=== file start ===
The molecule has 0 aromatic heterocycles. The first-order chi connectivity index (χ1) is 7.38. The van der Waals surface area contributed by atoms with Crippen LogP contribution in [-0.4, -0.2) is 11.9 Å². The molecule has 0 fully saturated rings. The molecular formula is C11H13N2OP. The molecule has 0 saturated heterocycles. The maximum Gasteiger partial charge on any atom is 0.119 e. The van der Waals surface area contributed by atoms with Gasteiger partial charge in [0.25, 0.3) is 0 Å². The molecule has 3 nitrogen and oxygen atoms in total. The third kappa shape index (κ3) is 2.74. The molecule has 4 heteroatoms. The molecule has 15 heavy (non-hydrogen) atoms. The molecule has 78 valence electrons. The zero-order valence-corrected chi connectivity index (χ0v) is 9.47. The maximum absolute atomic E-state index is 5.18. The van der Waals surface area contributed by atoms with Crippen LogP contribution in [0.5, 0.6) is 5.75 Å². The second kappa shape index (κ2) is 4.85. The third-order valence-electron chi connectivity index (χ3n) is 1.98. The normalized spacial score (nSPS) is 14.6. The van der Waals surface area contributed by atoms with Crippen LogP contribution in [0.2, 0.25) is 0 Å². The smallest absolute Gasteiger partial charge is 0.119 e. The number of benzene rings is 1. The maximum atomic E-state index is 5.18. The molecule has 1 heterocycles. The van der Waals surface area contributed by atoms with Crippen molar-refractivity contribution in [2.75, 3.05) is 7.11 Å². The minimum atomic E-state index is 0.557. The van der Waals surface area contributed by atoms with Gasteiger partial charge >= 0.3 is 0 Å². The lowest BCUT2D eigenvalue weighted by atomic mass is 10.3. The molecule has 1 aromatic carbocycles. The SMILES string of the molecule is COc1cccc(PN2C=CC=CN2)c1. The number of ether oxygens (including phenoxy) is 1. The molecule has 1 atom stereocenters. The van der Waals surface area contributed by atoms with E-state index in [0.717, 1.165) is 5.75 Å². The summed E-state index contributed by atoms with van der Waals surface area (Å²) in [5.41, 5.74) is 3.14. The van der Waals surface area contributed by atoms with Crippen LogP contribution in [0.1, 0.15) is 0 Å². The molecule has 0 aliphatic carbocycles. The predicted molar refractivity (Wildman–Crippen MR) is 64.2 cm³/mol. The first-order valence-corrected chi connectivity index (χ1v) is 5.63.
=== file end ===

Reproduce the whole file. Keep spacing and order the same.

The molecule has 0 aromatic heterocycles. The first-order chi connectivity index (χ1) is 7.38. The van der Waals surface area contributed by atoms with Crippen LogP contribution in [-0.4, -0.2) is 11.9 Å². The molecule has 0 fully saturated rings. The molecular formula is C11H13N2OP. The molecule has 0 saturated heterocycles. The maximum Gasteiger partial charge on any atom is 0.119 e. The van der Waals surface area contributed by atoms with Gasteiger partial charge in [0.25, 0.3) is 0 Å². The molecule has 3 nitrogen and oxygen atoms in total. The third kappa shape index (κ3) is 2.74. The molecule has 4 heteroatoms. The molecule has 15 heavy (non-hydrogen) atoms. The molecule has 78 valence electrons. The zero-order valence-corrected chi connectivity index (χ0v) is 9.47. The maximum absolute atomic E-state index is 5.18. The van der Waals surface area contributed by atoms with Crippen LogP contribution in [0.5, 0.6) is 5.75 Å². The second kappa shape index (κ2) is 4.85. The third-order valence-electron chi connectivity index (χ3n) is 1.98. The normalized spacial score (nSPS) is 14.6. The van der Waals surface area contributed by atoms with Crippen LogP contribution in [0.2, 0.25) is 0 Å². The smallest absolute Gasteiger partial charge is 0.119 e. The number of benzene rings is 1. The maximum atomic E-state index is 5.18. The molecule has 1 heterocycles. The van der Waals surface area contributed by atoms with Crippen molar-refractivity contribution in [2.75, 3.05) is 7.11 Å². The minimum atomic E-state index is 0.557. The van der Waals surface area contributed by atoms with Gasteiger partial charge >= 0.3 is 0 Å². The lowest BCUT2D eigenvalue weighted by atomic mass is 10.3. The molecule has 1 aromatic carbocycles. The SMILES string of the molecule is COc1cccc(PN2C=CC=CN2)c1. The number of ether oxygens (including phenoxy) is 1. The molecule has 1 atom stereocenters. The van der Waals surface area contributed by atoms with E-state index in [0.717, 1.165) is 5.75 Å². The summed E-state index contributed by atoms with van der Waals surface area (Å²) in [5.41, 5.74) is 3.14. The van der Waals surface area contributed by atoms with Crippen LogP contribution in [0.1, 0.15) is 0 Å². The molecule has 0 aliphatic carbocycles. The predicted molar refractivity (Wildman–Crippen MR) is 64.2 cm³/mol. The first-order valence-corrected chi connectivity index (χ1v) is 5.63.